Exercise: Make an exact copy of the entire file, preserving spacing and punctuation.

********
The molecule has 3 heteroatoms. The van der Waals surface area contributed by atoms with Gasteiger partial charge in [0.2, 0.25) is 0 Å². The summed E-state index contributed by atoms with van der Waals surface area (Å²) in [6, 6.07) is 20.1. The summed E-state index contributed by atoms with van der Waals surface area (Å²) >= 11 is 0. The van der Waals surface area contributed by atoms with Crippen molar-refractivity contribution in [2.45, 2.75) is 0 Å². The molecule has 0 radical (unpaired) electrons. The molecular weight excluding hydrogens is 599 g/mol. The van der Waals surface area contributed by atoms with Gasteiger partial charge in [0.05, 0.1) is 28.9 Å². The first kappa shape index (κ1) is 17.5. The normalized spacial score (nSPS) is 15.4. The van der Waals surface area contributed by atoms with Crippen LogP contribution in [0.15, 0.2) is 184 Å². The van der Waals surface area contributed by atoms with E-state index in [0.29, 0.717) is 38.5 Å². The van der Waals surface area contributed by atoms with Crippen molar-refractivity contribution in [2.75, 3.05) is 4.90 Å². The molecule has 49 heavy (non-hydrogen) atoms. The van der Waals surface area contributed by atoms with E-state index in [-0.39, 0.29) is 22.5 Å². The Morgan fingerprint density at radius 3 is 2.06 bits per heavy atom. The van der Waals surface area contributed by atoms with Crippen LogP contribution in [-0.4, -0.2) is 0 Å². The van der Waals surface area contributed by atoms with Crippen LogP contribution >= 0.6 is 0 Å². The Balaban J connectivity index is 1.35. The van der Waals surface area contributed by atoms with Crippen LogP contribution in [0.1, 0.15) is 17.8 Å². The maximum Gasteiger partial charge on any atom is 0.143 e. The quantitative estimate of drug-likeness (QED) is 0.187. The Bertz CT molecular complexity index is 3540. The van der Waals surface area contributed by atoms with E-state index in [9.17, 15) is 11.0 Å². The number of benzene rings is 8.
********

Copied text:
The molecule has 3 heteroatoms. The van der Waals surface area contributed by atoms with Gasteiger partial charge in [0.2, 0.25) is 0 Å². The summed E-state index contributed by atoms with van der Waals surface area (Å²) in [6, 6.07) is 20.1. The summed E-state index contributed by atoms with van der Waals surface area (Å²) >= 11 is 0. The van der Waals surface area contributed by atoms with Crippen molar-refractivity contribution in [2.45, 2.75) is 0 Å². The molecule has 0 radical (unpaired) electrons. The molecular weight excluding hydrogens is 599 g/mol. The van der Waals surface area contributed by atoms with Gasteiger partial charge in [0.05, 0.1) is 28.9 Å². The first kappa shape index (κ1) is 17.5. The normalized spacial score (nSPS) is 15.4. The van der Waals surface area contributed by atoms with Crippen LogP contribution in [0.15, 0.2) is 184 Å². The van der Waals surface area contributed by atoms with E-state index in [0.29, 0.717) is 38.5 Å². The van der Waals surface area contributed by atoms with Crippen molar-refractivity contribution in [2.75, 3.05) is 4.90 Å². The molecule has 49 heavy (non-hydrogen) atoms. The van der Waals surface area contributed by atoms with E-state index in [-0.39, 0.29) is 22.5 Å². The Morgan fingerprint density at radius 3 is 2.06 bits per heavy atom. The van der Waals surface area contributed by atoms with Crippen LogP contribution in [-0.4, -0.2) is 0 Å². The van der Waals surface area contributed by atoms with Crippen LogP contribution >= 0.6 is 0 Å². The Balaban J connectivity index is 1.35. The van der Waals surface area contributed by atoms with Crippen LogP contribution in [0.1, 0.15) is 17.8 Å². The maximum Gasteiger partial charge on any atom is 0.143 e. The quantitative estimate of drug-likeness (QED) is 0.187. The Bertz CT molecular complexity index is 3540. The van der Waals surface area contributed by atoms with E-state index in [9.17, 15) is 11.0 Å². The number of benzene rings is 8.